Happy Father’s Day, Tanpo!! Father’s Day is this Sunday, June 15, so please plan accordingly. FYI PT is the abbreviation for “Physical Therapy” – I get these shirts from 3ELove, a company a friend mentioned at AVMSurvivors.org. PT is also Dad’s name – so that’s why I think it’s so fun to take selfies of me wearing it and send them to him.
It has been a big deal to me to become a child again in many ways. I was 30 and completely independent when this happened but now Mom and Dad routinely come to my room around 9pm and order me to go to bed. (They’re right, BTW, an early bedtime helps.) But one of the things I only really started to appreciate as an adult, but that I truly received the benefit of as a child, is that I have always been able to ask my Dad hard questions. Not everyone has that kind of resource living under the same roof. Thanks, Dad. xo
18. Dad, tell me that thing again…
I went for a nice walk with PT37 in the Therapeutic Garden at Planet Rehab on Thursday. Leo the Cane stayed behind in the gym since one of my goals is to walk sans assistive device, so we’re practicing. Now I know I said it was a goal but I kind of assumed we were going to work up to it. Mommy, however, has allied herself with PT37 and now just hands her Leo when we meet in the waiting room before Therapy. Anyway, the weather was so beautiful and there were nice long pathways that were also wide – perfect for fitting a wheelchair or two people (one with an abnormally wide stance, like me). After a long downward slope we came to an outdoor staircase. It was actually more like 4 mini-flights and PT37 just said three words: “Up the middle.” I tried to hide my horror, but I think she sensed it since she assured me that she was right beside me, and I could feel her holding the gait belt firmly in back of me, so there really was nothing for me to do except follow instructions.
If I ever hesitated at The Place I’d hear PT6 start talking and I’d look at him out of the corner of my eye since turning my head entirely is risky in that if I’m not looking where I’m going the likelihood of falling increases exponentially. “I’m still with you,” he’d say, or some variation thereof, but the rough translation was always, “Get a move on because I won’t let you fall.” I could usually sense the couple of fingers PT6 kept on the back of my gait belt, but if I couldn’t I’d peer into any reflective surface we passed to verify his location.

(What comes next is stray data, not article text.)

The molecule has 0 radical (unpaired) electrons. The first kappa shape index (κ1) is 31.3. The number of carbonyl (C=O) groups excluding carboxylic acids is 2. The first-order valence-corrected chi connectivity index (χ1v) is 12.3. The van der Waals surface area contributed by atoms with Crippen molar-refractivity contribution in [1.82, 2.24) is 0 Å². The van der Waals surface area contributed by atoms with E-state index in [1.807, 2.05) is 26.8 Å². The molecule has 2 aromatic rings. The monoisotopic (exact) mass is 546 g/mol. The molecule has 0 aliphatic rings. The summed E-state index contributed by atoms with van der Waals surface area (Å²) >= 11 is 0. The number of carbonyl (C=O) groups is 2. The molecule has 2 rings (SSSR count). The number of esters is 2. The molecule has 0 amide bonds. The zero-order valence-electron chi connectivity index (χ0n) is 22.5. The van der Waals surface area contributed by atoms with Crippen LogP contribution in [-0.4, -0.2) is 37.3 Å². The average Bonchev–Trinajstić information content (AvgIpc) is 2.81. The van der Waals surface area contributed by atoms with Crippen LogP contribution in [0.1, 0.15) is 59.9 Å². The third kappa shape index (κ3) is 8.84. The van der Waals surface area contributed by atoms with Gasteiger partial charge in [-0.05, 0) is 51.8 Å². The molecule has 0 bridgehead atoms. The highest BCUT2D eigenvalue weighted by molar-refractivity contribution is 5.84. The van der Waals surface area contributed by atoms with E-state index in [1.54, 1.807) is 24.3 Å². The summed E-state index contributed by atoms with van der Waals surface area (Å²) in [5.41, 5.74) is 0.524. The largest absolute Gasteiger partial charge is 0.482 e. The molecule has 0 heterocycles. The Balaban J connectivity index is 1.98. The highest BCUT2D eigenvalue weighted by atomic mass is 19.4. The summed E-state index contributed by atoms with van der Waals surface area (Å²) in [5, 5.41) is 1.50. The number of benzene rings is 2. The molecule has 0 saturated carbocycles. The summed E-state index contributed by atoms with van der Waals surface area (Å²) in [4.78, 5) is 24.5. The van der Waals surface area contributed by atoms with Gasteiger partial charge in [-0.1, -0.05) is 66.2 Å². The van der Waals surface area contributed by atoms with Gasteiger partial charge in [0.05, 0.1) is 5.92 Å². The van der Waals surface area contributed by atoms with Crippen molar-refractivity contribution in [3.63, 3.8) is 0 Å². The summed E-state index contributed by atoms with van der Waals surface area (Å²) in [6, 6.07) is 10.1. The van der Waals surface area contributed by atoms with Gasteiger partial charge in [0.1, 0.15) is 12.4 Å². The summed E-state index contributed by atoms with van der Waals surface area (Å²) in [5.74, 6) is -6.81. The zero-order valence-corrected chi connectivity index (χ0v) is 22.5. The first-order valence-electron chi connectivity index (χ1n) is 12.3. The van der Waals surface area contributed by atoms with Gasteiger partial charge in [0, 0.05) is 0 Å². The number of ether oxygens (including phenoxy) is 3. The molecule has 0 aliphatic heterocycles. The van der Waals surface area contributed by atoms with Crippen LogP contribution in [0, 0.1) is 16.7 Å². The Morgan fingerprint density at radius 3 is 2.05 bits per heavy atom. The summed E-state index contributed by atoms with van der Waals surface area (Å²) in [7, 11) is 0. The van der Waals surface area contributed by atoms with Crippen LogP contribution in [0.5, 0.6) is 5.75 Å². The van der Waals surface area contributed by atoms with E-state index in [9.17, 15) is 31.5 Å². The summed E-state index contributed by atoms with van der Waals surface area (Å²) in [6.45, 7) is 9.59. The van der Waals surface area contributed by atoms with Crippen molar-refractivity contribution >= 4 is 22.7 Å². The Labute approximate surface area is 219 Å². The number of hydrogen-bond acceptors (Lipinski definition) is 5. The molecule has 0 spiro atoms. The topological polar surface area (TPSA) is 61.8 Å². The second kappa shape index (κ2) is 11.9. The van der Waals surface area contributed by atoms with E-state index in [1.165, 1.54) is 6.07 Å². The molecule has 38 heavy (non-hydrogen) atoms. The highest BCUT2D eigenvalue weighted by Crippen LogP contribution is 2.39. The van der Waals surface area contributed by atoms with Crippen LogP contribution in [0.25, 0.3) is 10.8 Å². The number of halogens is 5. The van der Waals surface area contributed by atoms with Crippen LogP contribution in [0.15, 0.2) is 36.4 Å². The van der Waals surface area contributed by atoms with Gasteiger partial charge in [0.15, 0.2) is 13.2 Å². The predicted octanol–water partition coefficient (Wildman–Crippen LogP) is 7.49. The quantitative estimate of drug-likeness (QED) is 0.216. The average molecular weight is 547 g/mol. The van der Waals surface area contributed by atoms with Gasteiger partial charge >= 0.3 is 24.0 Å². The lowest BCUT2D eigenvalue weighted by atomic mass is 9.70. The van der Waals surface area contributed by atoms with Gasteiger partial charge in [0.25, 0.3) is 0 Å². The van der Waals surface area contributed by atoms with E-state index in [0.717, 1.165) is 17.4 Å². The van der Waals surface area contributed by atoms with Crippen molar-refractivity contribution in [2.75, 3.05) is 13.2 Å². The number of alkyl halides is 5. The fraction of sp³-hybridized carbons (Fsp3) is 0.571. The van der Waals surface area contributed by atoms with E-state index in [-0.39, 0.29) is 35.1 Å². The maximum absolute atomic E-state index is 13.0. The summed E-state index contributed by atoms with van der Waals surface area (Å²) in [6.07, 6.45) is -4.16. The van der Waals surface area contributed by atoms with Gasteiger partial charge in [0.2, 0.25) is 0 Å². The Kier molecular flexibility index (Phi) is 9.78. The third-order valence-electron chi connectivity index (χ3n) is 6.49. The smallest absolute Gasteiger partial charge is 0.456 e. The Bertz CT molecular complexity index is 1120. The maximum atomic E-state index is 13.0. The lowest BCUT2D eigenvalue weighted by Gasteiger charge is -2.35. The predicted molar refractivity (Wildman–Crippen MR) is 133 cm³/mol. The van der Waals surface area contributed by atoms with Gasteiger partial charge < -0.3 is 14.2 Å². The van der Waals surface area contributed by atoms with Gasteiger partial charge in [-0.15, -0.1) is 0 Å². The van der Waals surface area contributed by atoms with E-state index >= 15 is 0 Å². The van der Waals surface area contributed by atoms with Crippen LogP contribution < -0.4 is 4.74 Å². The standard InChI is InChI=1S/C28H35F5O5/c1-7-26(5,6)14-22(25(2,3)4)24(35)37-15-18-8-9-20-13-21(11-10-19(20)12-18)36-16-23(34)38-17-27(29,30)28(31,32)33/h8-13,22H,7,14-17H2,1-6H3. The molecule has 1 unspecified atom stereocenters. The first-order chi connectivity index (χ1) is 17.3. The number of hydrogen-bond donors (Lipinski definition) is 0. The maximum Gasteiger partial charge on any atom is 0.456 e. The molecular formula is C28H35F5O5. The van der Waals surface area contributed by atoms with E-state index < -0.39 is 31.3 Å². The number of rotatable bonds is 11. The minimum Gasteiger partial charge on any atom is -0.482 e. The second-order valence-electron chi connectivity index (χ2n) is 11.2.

I once heard OT6 coaxing a patient out of his wheelchair. His session was after mine and I could see what was going on from my vantage point on the recumbent bike. He was sitting back in his chair, refusing to budge, and OT6 told him with great conviction, “I promise: I will not let you fall.” I think twenty years of experience lent her voice credibility and pretty soon that man was out of his chair, pushing that giant shopping cart across the gym like I used to do.
So the promise of fall-prevention, or just the mere knowledge that a licensed professional is standing next to me has been enough to get me to do all sorts of things in Therapy I’d never do otherwise. This pattern became more prevalent when I became an outpatient. As an inpatient I think fall-prevention was more implied than spoken, plus I didn’t really care at that point – I just did as I was told. We were busy doing things like sitting, standing, and steering a walker while keeping it on the floor, so the risk factor was lower in general. When I returned to Therapy at The New Place in August one of the evaluation tasks was a “Dynamic Gait Test.” This included walking and then turning my head left/right/up/down when PT30 said so. When she explained the instructions to me my face must have been like, Ummm…I think you’re insane – because PT29 immediately put her clipboard down and told me she’d hold my belt while I did this. That was all I needed to hear, and I immediately focused on walking down the hall without any further ado.
I haven’t felt fear like what I felt about learning how to walk, or how to climb stairs without holding on to anything, since I woke up in the 2nd Hospital. I wasn’t lucid at that point and I had no recollection of Mommy telling me what happened for the past month+ so when I woke up I was really confused. I was so scared I’d say anything to delay my parents’ departure for the night. Once I said, “Dad, tell me that thing again about ‘Immanuel, God with us.’” I knew Dad had been enjoying a meditation on this subject and had shared it with me the day before in an attempt to show me how I didn’t need to be afraid. Tanpo drew a chair up to my bedside and settled in and I triumphantly rested in the fact that I had gained an extra 10-15 minutes. (Side note: Mom says she had no idea how naughty I was until I got sick. I’ve always known my capacity for naughtiness. I think it took some skill to hide it from my own mother for 30 years!)
Now that I’ve moved beyond that early stage of fear and disorientation I’ve realized that aloneness is still an anxiety-trigger for me, but knowing someone’s got your back is a powerful antidote. If I ever lift the curtain (even just a little) on how painful it is for me to watch life pass me by while I clutch my stuffed horse (no offense, Ed), even the people nearest to my heart don’t know what to say. I don’t blame them at all – I certainly wouldn’t know what to say, and I’m not sure if there’s anything really to be said in a situation like this. I’m just grateful for their presence and their willingness to play my game of, “Let’s pretend nothing happened!” So yes, this situation has been incredibly isolating, but I just have to remind myself that I’m not alone.
Matthew 28.20 “…and lo, I am with you always, even to the end of the age.”